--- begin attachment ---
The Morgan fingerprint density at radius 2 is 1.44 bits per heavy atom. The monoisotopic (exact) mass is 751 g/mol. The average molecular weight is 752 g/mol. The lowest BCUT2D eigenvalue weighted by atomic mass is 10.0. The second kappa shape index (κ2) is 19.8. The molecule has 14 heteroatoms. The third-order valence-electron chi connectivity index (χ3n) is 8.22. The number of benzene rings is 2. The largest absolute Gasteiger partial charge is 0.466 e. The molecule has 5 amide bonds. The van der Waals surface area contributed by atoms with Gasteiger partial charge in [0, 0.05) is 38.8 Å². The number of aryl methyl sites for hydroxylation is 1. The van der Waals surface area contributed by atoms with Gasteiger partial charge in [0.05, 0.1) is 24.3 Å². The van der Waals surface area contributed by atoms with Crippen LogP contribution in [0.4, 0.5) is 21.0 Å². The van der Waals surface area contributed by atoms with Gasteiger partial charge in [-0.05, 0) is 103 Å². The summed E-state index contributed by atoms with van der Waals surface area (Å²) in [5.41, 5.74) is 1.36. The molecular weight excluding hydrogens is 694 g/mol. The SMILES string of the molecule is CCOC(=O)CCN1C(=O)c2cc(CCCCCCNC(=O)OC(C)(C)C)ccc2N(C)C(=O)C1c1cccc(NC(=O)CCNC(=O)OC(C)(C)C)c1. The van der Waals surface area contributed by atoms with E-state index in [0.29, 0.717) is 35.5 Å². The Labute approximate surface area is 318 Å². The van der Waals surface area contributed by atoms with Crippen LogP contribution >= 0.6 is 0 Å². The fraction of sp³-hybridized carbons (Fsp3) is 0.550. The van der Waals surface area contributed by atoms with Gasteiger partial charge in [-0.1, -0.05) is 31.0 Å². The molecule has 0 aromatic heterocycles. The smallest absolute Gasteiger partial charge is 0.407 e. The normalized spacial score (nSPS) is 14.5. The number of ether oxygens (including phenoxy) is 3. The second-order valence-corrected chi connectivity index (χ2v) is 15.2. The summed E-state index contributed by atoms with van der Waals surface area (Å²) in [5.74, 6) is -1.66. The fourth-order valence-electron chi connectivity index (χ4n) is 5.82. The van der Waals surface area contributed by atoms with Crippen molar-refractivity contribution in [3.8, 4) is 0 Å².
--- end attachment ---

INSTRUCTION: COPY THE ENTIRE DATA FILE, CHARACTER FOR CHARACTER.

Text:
The Morgan fingerprint density at radius 2 is 1.44 bits per heavy atom. The monoisotopic (exact) mass is 751 g/mol. The average molecular weight is 752 g/mol. The lowest BCUT2D eigenvalue weighted by atomic mass is 10.0. The second kappa shape index (κ2) is 19.8. The molecule has 14 heteroatoms. The third-order valence-electron chi connectivity index (χ3n) is 8.22. The number of benzene rings is 2. The largest absolute Gasteiger partial charge is 0.466 e. The molecule has 5 amide bonds. The van der Waals surface area contributed by atoms with Gasteiger partial charge in [0, 0.05) is 38.8 Å². The number of aryl methyl sites for hydroxylation is 1. The van der Waals surface area contributed by atoms with Gasteiger partial charge in [0.05, 0.1) is 24.3 Å². The van der Waals surface area contributed by atoms with Crippen LogP contribution in [0.4, 0.5) is 21.0 Å². The van der Waals surface area contributed by atoms with Gasteiger partial charge in [-0.05, 0) is 103 Å². The summed E-state index contributed by atoms with van der Waals surface area (Å²) in [5.41, 5.74) is 1.36. The molecular weight excluding hydrogens is 694 g/mol. The SMILES string of the molecule is CCOC(=O)CCN1C(=O)c2cc(CCCCCCNC(=O)OC(C)(C)C)ccc2N(C)C(=O)C1c1cccc(NC(=O)CCNC(=O)OC(C)(C)C)c1. The van der Waals surface area contributed by atoms with E-state index in [0.29, 0.717) is 35.5 Å². The Labute approximate surface area is 318 Å². The van der Waals surface area contributed by atoms with Crippen LogP contribution >= 0.6 is 0 Å². The fraction of sp³-hybridized carbons (Fsp3) is 0.550. The van der Waals surface area contributed by atoms with Gasteiger partial charge in [-0.1, -0.05) is 31.0 Å². The molecule has 0 aromatic heterocycles. The smallest absolute Gasteiger partial charge is 0.407 e. The normalized spacial score (nSPS) is 14.5. The number of ether oxygens (including phenoxy) is 3. The second-order valence-corrected chi connectivity index (χ2v) is 15.2. The summed E-state index contributed by atoms with van der Waals surface area (Å²) in [5.74, 6) is -1.66. The fourth-order valence-electron chi connectivity index (χ4n) is 5.82. The van der Waals surface area contributed by atoms with Crippen molar-refractivity contribution in [3.8, 4) is 0 Å².